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On the Emmaus Road

24 April 2014

Jesus in the OTOn Easter day morning we focussed on Jesus’ resurrection. On Easter day evening we focussed on the disciples’ reaction to this momentous event by looking at the Emmaus Road passage from Luke 24: 13-31.

Even before the Easter events Jesus had taught his disciples what would happen; for example in Luke 18:31-34 Jesus had predicted his death and resurrection:

“Jesus took the twelve aside and told them “we are going to Jerusalem, and everything that is written by the prophets about the Son of Man will be fulfilled….they did not know what he was talking about.”

Despite the fact Jesus taught his disciples that he would be killed and rise again, after the resurrection they were bewildered and confused. Indeed the early Church spent the next three hundred years grappling with the same difficult questions; what exactly did Jesus do on the cross? Exactly who is Jesus? In the Emmaus Road passage, especially v 25-27, it is clear that immediately after the resurrection the disciples have not really grasped who Jesus is, or his significance:

“He said to them, how foolish you are, and how slow of heart to believe all that the prophets have spoken! Did not the Christ have to suffer these things and then enter his glory?” And beginning with Moses and all the prophets he explained to them what was said in all the scriptures concerning himself.”

From their discussion, it is obvious that they believed that Jesus could only redeem Israel if he was still alive; his death seems to mark the end of the road, the end of the line. Israel has been waiting for a Messiah, a strong political/military figure to free them from occupation and lead them forward; like the old glory days of King David. The Dead Sea Scrolls refer to a Messiah of Israel (a royal figure) and a Messiah of Aaron (a priestly figure).

The Emmaus road passage notes that Jesus refers back to Hebrew scripture; to Moses and the prophets, to explain how He fulfils their prophecies about the coming Messiah. We can only guess which passages Jesus referred to. Isaiah 53 v 2 – 12 is a hot favourite, given that this refers to the Messiah as Gods servant, despised and rejected, pierced for our transgressions yet by his wounds we are healed.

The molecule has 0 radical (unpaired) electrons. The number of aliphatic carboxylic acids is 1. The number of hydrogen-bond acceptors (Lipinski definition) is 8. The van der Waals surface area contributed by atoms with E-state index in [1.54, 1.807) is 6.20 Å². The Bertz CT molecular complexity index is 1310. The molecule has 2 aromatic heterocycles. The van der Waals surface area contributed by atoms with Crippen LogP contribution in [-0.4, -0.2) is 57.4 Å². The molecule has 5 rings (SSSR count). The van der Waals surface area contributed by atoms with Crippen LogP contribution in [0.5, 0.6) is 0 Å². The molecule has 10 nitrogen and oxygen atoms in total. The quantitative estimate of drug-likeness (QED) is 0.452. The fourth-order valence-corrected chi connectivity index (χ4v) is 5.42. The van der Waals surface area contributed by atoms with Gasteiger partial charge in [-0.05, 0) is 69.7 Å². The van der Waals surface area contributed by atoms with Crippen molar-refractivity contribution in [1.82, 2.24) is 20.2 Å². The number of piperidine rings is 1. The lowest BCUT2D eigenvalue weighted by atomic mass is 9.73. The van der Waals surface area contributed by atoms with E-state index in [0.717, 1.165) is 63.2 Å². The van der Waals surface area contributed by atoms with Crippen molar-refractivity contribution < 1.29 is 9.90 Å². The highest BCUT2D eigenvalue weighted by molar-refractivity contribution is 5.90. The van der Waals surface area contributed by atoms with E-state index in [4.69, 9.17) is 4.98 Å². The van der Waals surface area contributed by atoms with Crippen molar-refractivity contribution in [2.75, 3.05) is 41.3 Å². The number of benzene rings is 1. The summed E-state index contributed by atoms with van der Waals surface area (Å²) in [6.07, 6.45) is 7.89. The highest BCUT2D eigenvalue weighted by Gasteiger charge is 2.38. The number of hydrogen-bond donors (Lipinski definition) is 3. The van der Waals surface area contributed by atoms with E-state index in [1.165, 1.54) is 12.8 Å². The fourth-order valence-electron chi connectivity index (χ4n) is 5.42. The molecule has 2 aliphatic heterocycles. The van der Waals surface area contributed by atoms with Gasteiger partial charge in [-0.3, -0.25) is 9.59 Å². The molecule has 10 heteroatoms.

There are around 360 prophecies in the Old Testament relating to Jesus; a recommended read to dig into these is Chistopher Wright “Knowing J through the Old Testament.” The disciples were aware of these scriptures, but had not directly related them to Jesus. By the time the New Testament gospel/epistles were written the early church was starting to understand e.g. 1 Peter 1 v 10-11:

“Concerning this salvation, the prophets who spoke of the grace that was to come to you, searched intently and with the greatest care, trying to find out the time and circumstances to which the Spirit of Christ in them was pointing when he predicted the sufferings of Christ and the glories that would follow.”

The Old Testament and New Testament are consistent in showing Gods divine purpose being worked out. Old Testament and New Testament consistently show the damage and consequences of sin, plus the faithful love of God through various covenants looking to redeem humanity. This Old Testament background makes the showdown at Calvary in the New Testament inevitable!

Jesus is pained by the disciples “foolish thinking” and “slowness of heart in believing” that he is the fulfilment of the Old Testament expectation of the Messiah. We may believe that He is indeed that fulfilment, but there may be many others ways in which Jesus could ask us the same challenging question. As we ponder the events of Easter, we ask if there are ways we respond to God, other people or situations with foolish thinking or if there are ways we are slow of heart to believe? The answer for me in my own life, sadly, is yes. Maybe you can find things in your lives too. The challenge from Emmaus Road for all of us is how do we respond to Jesus’ challenge? Two obvious suggestions; the more we get to know scripture the less prone we are to foolish thinking and the more we get to know Jesus (and the more we see His Spirit at work in our daily lives) the easier it is to believe.

In many ways we are not unlike the first disciples. Yet Jesus loved them, bore with them, forgave them, called them his friends, even before his resurrection. How much more so are we accepted as sons and daughters after the resurrection, even when we engage in foolish thinking or are slow to believe. As we finish celebrating Easter for another year, we remind ourselves that through the events of that first Easter day we can know God, experience his love, get to know who Jesus really is and be filled by Holy Spirit to help us grow in our thinking, belief and faith.

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